The European Union has officially launched an anti-subsidy investigation into electric vehicles imported from China. The move has sparked a wave of opposition from the Chinese government and industry representatives, who view the probe as a protectionist measure.
The European Commission's decision to initiate the investigation stems from concerns that Chinese EVs, which are allegedly benefiting from state subsidies, are entering the European market at artificially low prices. This, the EU argues, poses a threat to its own EV industry.
China's commerce ministry expressed its "strong dissatisfaction" with the investigation, arguing that it lacks sufficient evidence and does not align with World Trade Organization (WTO) rules. The ministry also highlighted the EU's brief consultation period and its failure to provide adequate consultation materials, which, according to them, violates China's rights.
The China Association of Automobile Manufacturers (CAAM) echoed these sentiments, labeling the probe as an "obvious act of protectionism." The association emphasized that China's EV market is highly competitive and not shielded by subsidies. They warned that the EU's actions could disrupt the global automotive supply chain and slow down the worldwide development of the EV industry.
Interestingly, the European Commission initiated the investigation without a formal complaint from the EU industry. However, they claim to have gathered enough evidence suggesting that the influx of low-priced, subsidized EVs from China could harm the EU's EV sector.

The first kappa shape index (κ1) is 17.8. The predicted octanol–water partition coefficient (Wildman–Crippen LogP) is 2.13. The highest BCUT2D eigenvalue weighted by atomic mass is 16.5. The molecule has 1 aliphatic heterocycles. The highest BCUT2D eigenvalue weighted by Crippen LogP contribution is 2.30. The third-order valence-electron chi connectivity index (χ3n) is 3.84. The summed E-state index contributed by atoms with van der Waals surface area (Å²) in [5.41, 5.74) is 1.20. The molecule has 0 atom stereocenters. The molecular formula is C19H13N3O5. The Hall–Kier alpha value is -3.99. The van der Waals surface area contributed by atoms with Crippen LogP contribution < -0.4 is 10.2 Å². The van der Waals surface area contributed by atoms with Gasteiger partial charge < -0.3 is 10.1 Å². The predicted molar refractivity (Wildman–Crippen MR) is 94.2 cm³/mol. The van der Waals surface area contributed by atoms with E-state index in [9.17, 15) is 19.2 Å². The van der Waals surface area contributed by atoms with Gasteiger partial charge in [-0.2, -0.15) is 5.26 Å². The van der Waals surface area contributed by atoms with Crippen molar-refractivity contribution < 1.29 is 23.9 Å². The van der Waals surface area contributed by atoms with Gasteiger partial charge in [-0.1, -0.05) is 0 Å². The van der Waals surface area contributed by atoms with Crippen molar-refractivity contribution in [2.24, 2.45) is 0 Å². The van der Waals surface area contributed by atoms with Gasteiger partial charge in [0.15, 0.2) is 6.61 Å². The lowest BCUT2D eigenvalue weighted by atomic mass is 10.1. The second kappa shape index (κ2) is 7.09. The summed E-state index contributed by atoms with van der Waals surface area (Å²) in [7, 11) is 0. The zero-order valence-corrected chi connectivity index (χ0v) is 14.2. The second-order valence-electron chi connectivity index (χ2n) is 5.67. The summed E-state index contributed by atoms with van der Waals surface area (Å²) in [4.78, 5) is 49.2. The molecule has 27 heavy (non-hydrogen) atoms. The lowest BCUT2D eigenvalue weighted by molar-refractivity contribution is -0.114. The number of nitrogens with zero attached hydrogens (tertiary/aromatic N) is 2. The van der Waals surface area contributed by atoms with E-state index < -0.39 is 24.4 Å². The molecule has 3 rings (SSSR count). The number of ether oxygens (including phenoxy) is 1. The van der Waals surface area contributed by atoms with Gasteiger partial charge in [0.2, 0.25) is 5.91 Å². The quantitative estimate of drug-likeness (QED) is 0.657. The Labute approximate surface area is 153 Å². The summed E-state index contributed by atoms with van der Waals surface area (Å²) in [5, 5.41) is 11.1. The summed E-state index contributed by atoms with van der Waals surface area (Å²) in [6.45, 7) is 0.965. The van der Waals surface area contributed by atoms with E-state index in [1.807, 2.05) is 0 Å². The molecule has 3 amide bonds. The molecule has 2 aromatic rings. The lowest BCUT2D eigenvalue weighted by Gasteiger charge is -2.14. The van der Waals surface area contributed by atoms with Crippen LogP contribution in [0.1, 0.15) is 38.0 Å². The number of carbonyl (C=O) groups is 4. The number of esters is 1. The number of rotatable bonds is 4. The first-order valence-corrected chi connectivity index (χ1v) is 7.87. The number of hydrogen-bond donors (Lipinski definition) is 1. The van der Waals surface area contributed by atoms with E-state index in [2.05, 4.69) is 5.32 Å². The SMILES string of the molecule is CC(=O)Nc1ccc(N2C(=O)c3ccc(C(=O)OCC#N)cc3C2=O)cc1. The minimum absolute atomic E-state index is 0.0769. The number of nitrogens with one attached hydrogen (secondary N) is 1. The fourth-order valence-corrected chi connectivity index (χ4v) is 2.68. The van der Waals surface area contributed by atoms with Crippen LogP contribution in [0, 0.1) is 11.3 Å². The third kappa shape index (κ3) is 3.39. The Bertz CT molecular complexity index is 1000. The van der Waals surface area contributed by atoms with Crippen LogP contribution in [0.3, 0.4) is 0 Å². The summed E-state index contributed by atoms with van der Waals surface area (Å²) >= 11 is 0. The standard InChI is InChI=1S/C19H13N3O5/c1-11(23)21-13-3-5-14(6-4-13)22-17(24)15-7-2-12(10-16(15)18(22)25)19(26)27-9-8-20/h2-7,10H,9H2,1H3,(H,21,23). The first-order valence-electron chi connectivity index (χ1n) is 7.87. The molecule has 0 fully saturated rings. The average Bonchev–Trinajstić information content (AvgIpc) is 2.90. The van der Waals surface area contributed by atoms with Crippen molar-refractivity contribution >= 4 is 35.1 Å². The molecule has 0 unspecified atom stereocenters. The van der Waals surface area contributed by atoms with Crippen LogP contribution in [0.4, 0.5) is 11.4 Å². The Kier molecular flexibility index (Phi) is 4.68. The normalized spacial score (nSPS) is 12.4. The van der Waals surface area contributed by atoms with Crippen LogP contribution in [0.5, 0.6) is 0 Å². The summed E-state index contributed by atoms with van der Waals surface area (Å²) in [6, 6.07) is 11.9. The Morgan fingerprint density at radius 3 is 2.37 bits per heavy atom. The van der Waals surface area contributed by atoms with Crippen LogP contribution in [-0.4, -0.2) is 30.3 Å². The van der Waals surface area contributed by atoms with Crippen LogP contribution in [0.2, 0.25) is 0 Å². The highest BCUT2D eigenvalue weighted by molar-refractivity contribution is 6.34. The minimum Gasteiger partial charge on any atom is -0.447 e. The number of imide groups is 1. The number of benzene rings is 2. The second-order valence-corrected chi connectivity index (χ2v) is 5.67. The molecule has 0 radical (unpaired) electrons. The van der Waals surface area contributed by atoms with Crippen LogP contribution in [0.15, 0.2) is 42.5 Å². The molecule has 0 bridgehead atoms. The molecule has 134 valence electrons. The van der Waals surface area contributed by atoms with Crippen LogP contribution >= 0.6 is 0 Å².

The data paints a telling picture. The Commission noted that China's share of EVs sold in Europe has climbed to 8% and could potentially hit 15% by 2025. They believe that Chinese producers are benefiting from various forms of subsidies, including grants, preferential loans from state-owned banks, tax cuts, and rebates. These subsidies, the EU believes, have enabled a surge of cheap imports into Europe.
The investigation is set to conclude within 13 months. If the Commission finds legal grounds, provisional anti-subsidy duties could be imposed within nine months of the investigation's initiation.
But here's a twist: amidst this trade tension, there's a call for collaboration. The CAAM emphasized that the Chinese and European automotive industries should be partners, not adversaries. They believe that the growth of the automotive sector relies on fair competition, not protectionist measures. The association expressed its willingness to engage in dialogue with the EU industry to address mutual concerns and foster cooperative development.